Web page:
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Red Kangaroos are distributed across most of Central Australia.
Prefer semi-arid plains, scrublands, grasslands, sparse woodlands, and open forest area.
Red Kangaroos are the largest living marsupials and the largest native mammals in Australia.
Males and females are considerably dimorphic, both in size and color.
Males grow up to a height of 5.5 ft, with a tail nearly 4 ft long. Females average 3 to 3.5 ft. tall with a tail length of 26 to 33 in. Females can weigh 40 to 88 lbs, with males typically weighing between 120 to 190 lbs.
Red Kangaroos also vary in color from red brown to gray. Males have richer coloring with females being more often gray.
Adult Red Kangaroos are distinguished from other kangaroos by a black and white patch on the side of the muzzle and a white stripe extending from the corner of the mouth to the base of each ear.
These kangaroos have powerful hind legs and have been known to reach a running speed of 40 mph. They can leap as far as 26 ft. in length and nearly 10 feet high. Tails are used for balance.
Diet in Zoo: Grain, greens (lettuce, etc.), sweet potatoes and apples.
Diet in Wild: Red Kangaroos are primarily grazers, feeding almost exclusively on grasses, herbs, and leaves.
Breeding season/period: Females reach sexual maturity at 14-20 months and males at 20-24 months. Breeding occurs throughout the year and is dependent on rainfall and adequate vegetation. Females will conceive only if there is sufficient rainfall to support adequate vegetation. Sexually mature females without a suckling Joey breed at 35 day intervals throughout the year. The dominant male breeds with several females.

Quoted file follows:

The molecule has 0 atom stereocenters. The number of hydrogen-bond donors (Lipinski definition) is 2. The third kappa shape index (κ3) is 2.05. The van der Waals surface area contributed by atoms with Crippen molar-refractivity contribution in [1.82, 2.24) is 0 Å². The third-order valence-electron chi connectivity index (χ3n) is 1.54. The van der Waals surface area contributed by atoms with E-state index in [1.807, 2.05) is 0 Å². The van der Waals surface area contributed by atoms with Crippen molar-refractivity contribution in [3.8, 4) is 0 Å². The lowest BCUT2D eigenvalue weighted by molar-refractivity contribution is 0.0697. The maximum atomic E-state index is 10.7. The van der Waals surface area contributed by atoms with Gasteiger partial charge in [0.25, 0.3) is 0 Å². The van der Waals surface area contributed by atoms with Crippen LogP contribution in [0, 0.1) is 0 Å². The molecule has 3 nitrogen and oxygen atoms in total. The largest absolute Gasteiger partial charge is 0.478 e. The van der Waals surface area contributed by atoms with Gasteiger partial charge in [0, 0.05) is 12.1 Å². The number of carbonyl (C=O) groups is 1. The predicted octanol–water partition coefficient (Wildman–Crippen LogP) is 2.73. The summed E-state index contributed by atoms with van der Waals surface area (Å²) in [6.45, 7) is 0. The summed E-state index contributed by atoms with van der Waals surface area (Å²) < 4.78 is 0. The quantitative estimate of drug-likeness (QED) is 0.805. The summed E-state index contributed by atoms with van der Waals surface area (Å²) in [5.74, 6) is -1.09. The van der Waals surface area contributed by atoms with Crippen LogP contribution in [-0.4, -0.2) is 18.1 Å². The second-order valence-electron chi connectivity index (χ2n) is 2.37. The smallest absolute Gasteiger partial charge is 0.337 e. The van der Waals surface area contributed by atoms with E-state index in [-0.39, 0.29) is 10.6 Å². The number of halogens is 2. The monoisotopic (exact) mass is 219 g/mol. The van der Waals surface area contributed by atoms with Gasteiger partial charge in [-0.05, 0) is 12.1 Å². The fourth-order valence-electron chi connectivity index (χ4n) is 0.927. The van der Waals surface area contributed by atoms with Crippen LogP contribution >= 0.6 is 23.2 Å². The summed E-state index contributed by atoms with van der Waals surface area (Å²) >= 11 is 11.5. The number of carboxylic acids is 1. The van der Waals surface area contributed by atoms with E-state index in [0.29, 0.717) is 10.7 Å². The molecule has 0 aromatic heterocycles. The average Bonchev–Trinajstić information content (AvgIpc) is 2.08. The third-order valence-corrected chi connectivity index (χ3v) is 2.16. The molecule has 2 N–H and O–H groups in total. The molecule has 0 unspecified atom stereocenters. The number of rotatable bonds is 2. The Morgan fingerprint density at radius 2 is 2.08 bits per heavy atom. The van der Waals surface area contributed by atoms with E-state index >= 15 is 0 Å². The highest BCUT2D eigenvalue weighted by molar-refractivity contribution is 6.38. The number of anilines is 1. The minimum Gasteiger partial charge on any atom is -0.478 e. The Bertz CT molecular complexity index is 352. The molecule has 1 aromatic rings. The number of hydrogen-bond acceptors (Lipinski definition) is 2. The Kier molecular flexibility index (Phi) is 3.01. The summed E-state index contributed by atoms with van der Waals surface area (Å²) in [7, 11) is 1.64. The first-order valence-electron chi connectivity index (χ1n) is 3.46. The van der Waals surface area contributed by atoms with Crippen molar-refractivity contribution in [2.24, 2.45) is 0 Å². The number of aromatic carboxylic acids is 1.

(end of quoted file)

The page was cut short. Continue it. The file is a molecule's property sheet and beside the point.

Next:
Gestation/incubation: Gestation period is 33 days, then the young kangaroo climbs unaided into the pouch within minutes of birth. Pouch life is 235 days with young beginning to protrude from the pouch at 150 days and emerge occasionally starting at 190 days. Joeys leave the pouch permanently at 235 days but are not weaned until 1 year of age.
Offspring: Red Kangaroos usually produce 1 offspring at a time. Sexually mature females living in areas with adequate resources will produce 3 young every 2 years on average.
Red Kangaroos in the wild are believed to have an average lifespan of about 8 to 10 years and up to 20 years in captivity.
Red Kangaroos are crepuscular (most active in early morning and evenings). They are social animals living in small groups of 2-10 individuals. These groups, known as "mobs", are made up of mostly females and their young with one or more males. The groups are semi-nomadic and will stay in their own range when adequate grazing is available. Groups have been known to travel as much as 200 miles during droughts to find food and water. Red Kangaroos are also sometimes found in groups as large as 1500 individuals at water holes.
Red Kangaroos have a highly developed sense of smell which they use to detect water.
Males are called "boomers" and females are known as "blue flyers" due to their usual blue gray color.
PREDATORS: Due to their large size adult Red Kangaroos have few predators. They are hunted by people for meat and skins and also are preyed on by Dingoes. Joeys sometimes are taken by raptors.
CONSERVATION STATUS: Not threatened. In fact, Red Kangaroos have expanded their distribution and population numbers in some areas in response to development of pastures and artificial water sources.